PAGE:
Progress on the Conservation Treatments
Carlo Ciampaglia Murals
As the cleaning began, this is what the art conservators found:
At the time the murals were obliterated, they had been exposed to the harsh Texas weather for about 6 years. Those murals which were better protected faired better than those that received the most direct sunlight. Many of the colors that Ciampaglia used were sensitive to light and either faded or turned to powder. The dark blues appear to have been the most unstable. It is our estimation that in 1942, when the murals were painted out, that one could run his hand across the blue painted areas and end up with a blue powdered hand.
Actually, the murals have been through much more turmoil than just being obliterated: The overpaint of 1942 was a very hard lead based paint. The quality of paint was probably chosen for its covering power. On the West portico of the Centennial Building and on its medallions, this very hard paint layer was green. On the murals along the Esplanade the overpaint was light yellow. On the Food and Fiber Building it was brown.
The overpainted murals were then left for many years (about 12 years or more) and the overpaint began to flake off and peel. The flaking peeled off original color and left original colors to be further exposed to the sun.
Before the next repainting of the walls occurred, the flaking on the walls was sealed with a linseed based varnish. This varnish was slathered over all exposed paint layers including original paint. At least one coat, probably two layers of an acrylic paint were then used to repaint the walls. This was probably done after 1954.
In the early 60’s the walls were painted again after more flaking had occurred. Repainting of the walls may have occurred every decade since then. This would account for the 6 – 8 layers of paint over the murals.
Some mural’s paint layers were flaking badly at the time this project began. Others paint layers were stable.
How the art conservators cleaned the murals:
The cleaning process began in January 2000. A crew of 5 very experienced conservators and technicians began the discovery process of trying to unravel the puzzle of what would clean off the top layers of overpaint and not remove the original layers of paint. Three of this team has just completed another project (click here for info on other project) where the same work was required on 2000 sq. ft. of murals.
The materials/solvents finally decided upon were somewhat fickle in that with the cold winter temperatures, they acted differently than when the weather warmed up. So, in the beginning, cleaning on a cloudy day was timed differently than the cleaning on a sunny day.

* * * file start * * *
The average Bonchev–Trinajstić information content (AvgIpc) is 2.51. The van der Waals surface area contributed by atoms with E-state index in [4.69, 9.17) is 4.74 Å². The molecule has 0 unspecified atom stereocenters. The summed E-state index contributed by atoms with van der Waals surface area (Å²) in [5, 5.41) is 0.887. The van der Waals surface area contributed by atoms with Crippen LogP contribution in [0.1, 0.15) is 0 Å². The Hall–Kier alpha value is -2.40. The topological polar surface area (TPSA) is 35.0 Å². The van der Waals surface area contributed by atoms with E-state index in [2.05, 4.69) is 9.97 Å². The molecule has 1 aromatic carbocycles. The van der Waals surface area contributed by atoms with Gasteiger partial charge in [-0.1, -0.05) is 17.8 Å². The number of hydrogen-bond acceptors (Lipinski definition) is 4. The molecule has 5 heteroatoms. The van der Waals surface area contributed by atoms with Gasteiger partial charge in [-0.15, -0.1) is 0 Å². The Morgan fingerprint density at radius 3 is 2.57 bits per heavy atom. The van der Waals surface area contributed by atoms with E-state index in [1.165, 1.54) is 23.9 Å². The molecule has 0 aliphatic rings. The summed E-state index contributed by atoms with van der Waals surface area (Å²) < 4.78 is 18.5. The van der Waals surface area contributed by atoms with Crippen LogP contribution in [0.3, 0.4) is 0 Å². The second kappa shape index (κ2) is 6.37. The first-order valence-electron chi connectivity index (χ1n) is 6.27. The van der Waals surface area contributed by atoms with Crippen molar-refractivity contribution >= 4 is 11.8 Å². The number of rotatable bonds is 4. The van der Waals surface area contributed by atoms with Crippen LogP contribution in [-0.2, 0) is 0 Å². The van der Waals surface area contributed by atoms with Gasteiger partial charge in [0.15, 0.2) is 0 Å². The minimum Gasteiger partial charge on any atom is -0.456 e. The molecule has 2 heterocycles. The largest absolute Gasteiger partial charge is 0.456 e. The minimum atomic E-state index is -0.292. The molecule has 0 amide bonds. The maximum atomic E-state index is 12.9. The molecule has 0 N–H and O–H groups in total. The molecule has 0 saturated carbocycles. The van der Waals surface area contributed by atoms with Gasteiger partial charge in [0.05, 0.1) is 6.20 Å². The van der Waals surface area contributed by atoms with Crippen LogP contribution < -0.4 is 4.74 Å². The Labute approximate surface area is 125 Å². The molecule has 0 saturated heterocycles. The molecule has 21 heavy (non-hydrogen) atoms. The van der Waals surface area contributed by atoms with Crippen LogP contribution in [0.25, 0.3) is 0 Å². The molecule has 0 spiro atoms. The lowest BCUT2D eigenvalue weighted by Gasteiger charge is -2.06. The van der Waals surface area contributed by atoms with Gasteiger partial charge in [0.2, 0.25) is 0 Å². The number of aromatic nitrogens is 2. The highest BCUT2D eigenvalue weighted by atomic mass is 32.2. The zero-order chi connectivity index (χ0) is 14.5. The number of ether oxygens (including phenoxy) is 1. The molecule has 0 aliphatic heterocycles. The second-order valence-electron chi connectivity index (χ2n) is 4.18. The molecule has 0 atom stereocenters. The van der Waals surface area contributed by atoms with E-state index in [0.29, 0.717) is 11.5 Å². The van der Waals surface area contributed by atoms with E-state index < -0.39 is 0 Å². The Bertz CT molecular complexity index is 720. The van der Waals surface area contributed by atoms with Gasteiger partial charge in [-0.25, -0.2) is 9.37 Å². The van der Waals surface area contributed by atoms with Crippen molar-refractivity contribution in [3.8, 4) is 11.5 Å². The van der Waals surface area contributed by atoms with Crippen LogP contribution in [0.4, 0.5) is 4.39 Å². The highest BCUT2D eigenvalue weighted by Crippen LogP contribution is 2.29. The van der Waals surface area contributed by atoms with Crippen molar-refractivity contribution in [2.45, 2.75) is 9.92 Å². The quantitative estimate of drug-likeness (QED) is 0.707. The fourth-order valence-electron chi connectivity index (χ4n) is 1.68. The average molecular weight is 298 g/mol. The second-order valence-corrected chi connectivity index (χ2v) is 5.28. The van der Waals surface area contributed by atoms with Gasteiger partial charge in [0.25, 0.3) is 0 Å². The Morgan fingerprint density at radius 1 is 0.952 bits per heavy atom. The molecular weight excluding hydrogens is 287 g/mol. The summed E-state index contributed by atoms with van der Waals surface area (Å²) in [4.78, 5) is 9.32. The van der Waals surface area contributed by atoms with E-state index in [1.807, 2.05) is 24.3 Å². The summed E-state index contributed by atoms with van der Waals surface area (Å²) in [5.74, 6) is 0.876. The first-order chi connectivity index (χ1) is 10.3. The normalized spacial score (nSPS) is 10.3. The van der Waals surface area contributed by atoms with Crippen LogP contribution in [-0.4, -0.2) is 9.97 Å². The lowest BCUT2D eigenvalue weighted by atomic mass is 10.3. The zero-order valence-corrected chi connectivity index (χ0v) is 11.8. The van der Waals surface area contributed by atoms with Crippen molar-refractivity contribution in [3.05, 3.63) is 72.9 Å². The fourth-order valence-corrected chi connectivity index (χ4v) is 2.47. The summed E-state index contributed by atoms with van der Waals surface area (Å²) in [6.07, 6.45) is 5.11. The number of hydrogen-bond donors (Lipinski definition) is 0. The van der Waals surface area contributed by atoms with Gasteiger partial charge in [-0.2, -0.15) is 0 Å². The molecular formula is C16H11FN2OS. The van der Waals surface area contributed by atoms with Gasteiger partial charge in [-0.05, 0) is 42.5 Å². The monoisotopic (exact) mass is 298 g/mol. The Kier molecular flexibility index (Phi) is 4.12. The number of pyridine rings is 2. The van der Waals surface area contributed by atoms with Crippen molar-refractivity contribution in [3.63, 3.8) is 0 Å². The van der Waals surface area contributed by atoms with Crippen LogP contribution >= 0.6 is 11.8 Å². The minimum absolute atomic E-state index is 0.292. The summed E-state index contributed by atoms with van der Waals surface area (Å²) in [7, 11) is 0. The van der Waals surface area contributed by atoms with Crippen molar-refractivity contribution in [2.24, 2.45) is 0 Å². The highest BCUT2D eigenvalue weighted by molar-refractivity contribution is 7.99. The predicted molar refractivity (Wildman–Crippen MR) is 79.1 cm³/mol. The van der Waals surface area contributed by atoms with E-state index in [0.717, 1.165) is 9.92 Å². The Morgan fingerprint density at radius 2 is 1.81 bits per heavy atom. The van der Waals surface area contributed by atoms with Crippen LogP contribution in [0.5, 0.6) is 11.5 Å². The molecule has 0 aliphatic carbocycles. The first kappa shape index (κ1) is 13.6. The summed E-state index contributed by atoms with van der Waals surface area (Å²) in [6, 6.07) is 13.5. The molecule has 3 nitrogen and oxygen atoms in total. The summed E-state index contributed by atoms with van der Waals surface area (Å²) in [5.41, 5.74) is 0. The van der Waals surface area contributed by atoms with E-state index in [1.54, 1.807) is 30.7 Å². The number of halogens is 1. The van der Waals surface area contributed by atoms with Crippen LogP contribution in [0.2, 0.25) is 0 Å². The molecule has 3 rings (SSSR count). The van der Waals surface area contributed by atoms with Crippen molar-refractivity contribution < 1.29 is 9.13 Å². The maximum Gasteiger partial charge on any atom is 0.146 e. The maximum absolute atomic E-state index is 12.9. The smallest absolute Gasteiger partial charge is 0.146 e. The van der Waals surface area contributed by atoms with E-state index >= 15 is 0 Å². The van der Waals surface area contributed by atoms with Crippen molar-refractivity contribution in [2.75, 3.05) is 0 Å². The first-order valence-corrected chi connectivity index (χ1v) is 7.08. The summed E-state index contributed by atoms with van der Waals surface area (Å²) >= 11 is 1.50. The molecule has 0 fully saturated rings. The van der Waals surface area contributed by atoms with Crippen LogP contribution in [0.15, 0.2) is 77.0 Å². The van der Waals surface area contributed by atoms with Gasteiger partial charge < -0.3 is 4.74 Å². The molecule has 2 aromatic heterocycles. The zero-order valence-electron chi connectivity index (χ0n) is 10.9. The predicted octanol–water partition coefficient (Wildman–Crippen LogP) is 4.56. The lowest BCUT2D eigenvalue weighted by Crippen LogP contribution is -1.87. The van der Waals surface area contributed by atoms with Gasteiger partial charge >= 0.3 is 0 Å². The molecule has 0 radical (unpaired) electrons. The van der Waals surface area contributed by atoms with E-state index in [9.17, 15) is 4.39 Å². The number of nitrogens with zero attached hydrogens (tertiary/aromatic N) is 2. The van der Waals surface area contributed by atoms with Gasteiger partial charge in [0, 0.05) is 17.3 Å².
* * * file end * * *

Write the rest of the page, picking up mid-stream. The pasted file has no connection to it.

Protecting the murals during treatments and in all kinds of weather is one of the mandates of the contract to do this work. Therefore, enclosures were constructed to close in the porticoes where heating, and later air conditioning, helped to equalize the ambient temperatures and provide a more stable environment and predictable treatment result.
The cleaning process was a complicated process that changed from one square foot to another depending on the thickness of the overpaint, the previous flaking that had occurred, and whether that area had been exposed to direct sun. Generally though, the process involved the application of a solvent based gel that swelled the overpaint overnight. Because there is was difference between the overpaint and the original paint, the swelling would occur on the overpaint but not on the original. Nevertheless, the original paint was softened in the process and in the case of the most sensitive colors, was directly effected by the overpaint swelling. Therefore, extreme care was taken during the removal of the swelled overpaint, to remove ONLY the overpaint. Sometimes, this was not possible and residual colors from original layers would come off. There were many different removal techniques that were employed to minimize the damage to the originial paint, especially in areas where the original paint was very badly deteriorated previously.
As of August 15, 2000 the cleaning stage of the project had been accomplished. The murals were revealed for the first time since 1942. However, while discovering these beautiful works of art, we have created another problem.
While the murals were covered, they were protected from the sun. Now that they are in view, they are also subject to fading etc. Therefore a “sun abatement” issue is now being developed. Interim shade screen will be temporarily installed while a permanent plan is established.
The retouching process in art conservation is often called “inpainting” because extreme care is taken to respect the original artwork. Paint is placed only where original paint is missing. Therefore the inpainting process really has no creative element. In fact, while art conservation requires connoisseurship it rarely requires the creative talent of artists. The art conservators and technicians will be inpainting on the murals through the end of November 2000.
Scott M. Haskins